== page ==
Health knowledge made personal
Join this community!
› Share page:
Search posts:

Putting a Load on Your Bones: Low-Level Cadmium Exposure and Osteoporosis

Posted May 31 2006 9:00pm

Putting a Load on Your Bones: Low-Level Cadmium Exposure and Osteoporosis

Formal Correction: This article has been formally corrected to address the following errors.

Jump to

Ernie Hood

Citation: Hood E 2006. Putting a Load on Your Bones: Low-Level Cadmium Exposure and Osteoporosis. Environ Health Perspect 114:A369-A370. doi:10.1289/ehp.114-a369

High-level exposure to cadmium is known to cause bone damage, including osteoporosis, but the effects of low-level exposure have been less clear. A group of Swedish researchers now shows for the first time that low-level exposure to cadmium also can be associated with negative effects on bone in humans [EHP 114:830–834; Åkesson et al.]. Although the impact may be slight, even a limited role for cadmium in the etiology of osteoporosis could be important at the population level, given the prevalence of osteoporosis and our ubiquitous, life-long low-level exposure to the substance through diet.

Unlike lead (another contributor to osteoporosis), which is retained in bone tissue, cadmium is retained mainly in the kidneys. Exposure mostly comes from cereals, vegetables, shellfish, and tobacco, all of which absorb cadmium. Some cadmium occurs naturally, and more is released in industrial emissions and vehicle exhaust.

To investigate associations between cadmium retention and bone effects, the scientists assessed a cohort of women ranging in age from 53 to 64 years. This segment of the population is the most susceptible to both cadmium retention (which appears to decrease slightly past this point) and osteoporosis. The 820 subjects were recruited from a large (n= 10,766) population-based survey of upper-middle-aged women in the community of Lund, Sweden. The lack of known history of excessive cadmium contamination in this area implied that exposures were fairly constant over time.

The team measured cadmium in blood and urine; lead in blood; several biochemical markers of bone metabolism; and forearm bone mineral density (BMD), a test used to assess osteoporosis status. Statistical analysis of the results incorporated a comprehensive array of potential confounders and effect modifiers, including weight, menopausal status, use of hormone replacement therapy, age at menarche, alcohol consumption, smoking history, and physical activity level.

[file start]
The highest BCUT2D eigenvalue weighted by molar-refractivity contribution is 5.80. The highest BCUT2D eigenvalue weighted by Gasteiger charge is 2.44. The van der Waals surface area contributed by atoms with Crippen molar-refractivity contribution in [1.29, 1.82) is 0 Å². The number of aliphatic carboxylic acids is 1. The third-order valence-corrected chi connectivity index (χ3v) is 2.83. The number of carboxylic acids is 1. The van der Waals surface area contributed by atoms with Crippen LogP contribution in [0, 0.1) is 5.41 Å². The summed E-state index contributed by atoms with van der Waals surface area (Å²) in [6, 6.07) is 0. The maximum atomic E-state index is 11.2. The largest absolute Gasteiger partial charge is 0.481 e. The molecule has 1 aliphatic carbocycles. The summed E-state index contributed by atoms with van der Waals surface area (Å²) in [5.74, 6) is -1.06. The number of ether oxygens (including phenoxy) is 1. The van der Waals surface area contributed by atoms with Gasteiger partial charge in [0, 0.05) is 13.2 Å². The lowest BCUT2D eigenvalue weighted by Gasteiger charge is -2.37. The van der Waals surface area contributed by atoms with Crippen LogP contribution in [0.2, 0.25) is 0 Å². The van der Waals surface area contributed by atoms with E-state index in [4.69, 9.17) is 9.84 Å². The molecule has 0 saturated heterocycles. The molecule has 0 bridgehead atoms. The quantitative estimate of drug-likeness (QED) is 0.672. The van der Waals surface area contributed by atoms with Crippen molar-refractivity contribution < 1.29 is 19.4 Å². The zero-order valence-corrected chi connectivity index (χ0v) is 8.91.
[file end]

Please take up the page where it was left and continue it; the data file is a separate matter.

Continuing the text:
Increasing urinary cadmium concentrations were associated with decreasing BMD. Furthermore, urinary cadmium was negatively associated with parathyroid hormone (a bone metabolism hormone) and positively associated with urinary deoxypyridinoline (a bone resorption marker). Those associations were present even in the subgroup with the lowest cadmium exposure—those who had never smoked. The study also showed that the negative bone effects appeared to intensify after menopause.

The authors calculated that women in the 99th percentile of urinary cadmium concentration had an average of 5–6% lower BMD than those in the 1st percentile. This difference was similar to what could be expected from a 6-year-greater age or 11-kilogram-lower body weight. Although the researchers acknowledge that this contribution of low-level cadmium exposure to the development of osteoporosis is small, they emphasize that the observed effects should be considered “early signals of potentially more adverse health effects.” The findings thus lend increased urgency to efforts to reduce cadmium pollution of the environment.

Figures and Tables 


From cadmium to canes?

New data show that even low-level exposure to cadmium may contribute to osteoporosis.

Post a comment
Write a comment:

Related Searches